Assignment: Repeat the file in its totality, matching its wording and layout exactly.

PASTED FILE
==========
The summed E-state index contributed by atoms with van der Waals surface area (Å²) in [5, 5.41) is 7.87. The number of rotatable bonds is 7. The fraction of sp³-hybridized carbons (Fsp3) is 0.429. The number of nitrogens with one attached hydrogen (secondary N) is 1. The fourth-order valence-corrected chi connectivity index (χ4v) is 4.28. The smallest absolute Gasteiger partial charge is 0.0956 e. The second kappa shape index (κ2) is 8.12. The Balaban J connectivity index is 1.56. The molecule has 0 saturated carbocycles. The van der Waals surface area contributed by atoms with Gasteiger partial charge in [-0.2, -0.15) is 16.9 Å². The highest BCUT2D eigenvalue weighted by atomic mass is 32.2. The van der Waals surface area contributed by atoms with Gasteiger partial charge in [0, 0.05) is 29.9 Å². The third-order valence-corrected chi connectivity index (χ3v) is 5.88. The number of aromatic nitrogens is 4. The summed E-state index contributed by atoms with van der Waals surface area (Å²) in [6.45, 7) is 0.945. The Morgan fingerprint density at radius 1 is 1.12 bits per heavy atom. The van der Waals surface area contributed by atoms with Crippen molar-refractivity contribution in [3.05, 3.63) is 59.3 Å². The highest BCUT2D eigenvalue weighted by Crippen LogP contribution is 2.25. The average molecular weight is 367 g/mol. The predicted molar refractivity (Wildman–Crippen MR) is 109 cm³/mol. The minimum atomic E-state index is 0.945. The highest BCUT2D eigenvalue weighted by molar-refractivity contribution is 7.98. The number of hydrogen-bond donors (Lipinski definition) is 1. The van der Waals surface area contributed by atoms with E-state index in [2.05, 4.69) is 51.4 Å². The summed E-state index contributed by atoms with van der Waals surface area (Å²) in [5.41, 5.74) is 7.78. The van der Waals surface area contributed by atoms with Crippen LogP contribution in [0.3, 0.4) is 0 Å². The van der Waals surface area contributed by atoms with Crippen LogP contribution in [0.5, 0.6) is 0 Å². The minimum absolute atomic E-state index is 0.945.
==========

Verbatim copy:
The summed E-state index contributed by atoms with van der Waals surface area (Å²) in [5, 5.41) is 7.87. The number of rotatable bonds is 7. The fraction of sp³-hybridized carbons (Fsp3) is 0.429. The number of nitrogens with one attached hydrogen (secondary N) is 1. The fourth-order valence-corrected chi connectivity index (χ4v) is 4.28. The smallest absolute Gasteiger partial charge is 0.0956 e. The second kappa shape index (κ2) is 8.12. The Balaban J connectivity index is 1.56. The molecule has 0 saturated carbocycles. The van der Waals surface area contributed by atoms with Gasteiger partial charge in [-0.2, -0.15) is 16.9 Å². The highest BCUT2D eigenvalue weighted by atomic mass is 32.2. The van der Waals surface area contributed by atoms with Gasteiger partial charge in [0, 0.05) is 29.9 Å². The third-order valence-corrected chi connectivity index (χ3v) is 5.88. The number of aromatic nitrogens is 4. The summed E-state index contributed by atoms with van der Waals surface area (Å²) in [6.45, 7) is 0.945. The Morgan fingerprint density at radius 1 is 1.12 bits per heavy atom. The van der Waals surface area contributed by atoms with Crippen molar-refractivity contribution in [3.05, 3.63) is 59.3 Å². The highest BCUT2D eigenvalue weighted by Crippen LogP contribution is 2.25. The average molecular weight is 367 g/mol. The predicted molar refractivity (Wildman–Crippen MR) is 109 cm³/mol. The minimum atomic E-state index is 0.945. The highest BCUT2D eigenvalue weighted by molar-refractivity contribution is 7.98. The number of hydrogen-bond donors (Lipinski definition) is 1. The van der Waals surface area contributed by atoms with E-state index in [2.05, 4.69) is 51.4 Å². The summed E-state index contributed by atoms with van der Waals surface area (Å²) in [5.41, 5.74) is 7.78. The van der Waals surface area contributed by atoms with Crippen LogP contribution in [0.3, 0.4) is 0 Å². The van der Waals surface area contributed by atoms with Crippen LogP contribution in [0.5, 0.6) is 0 Å². The minimum absolute atomic E-state index is 0.945.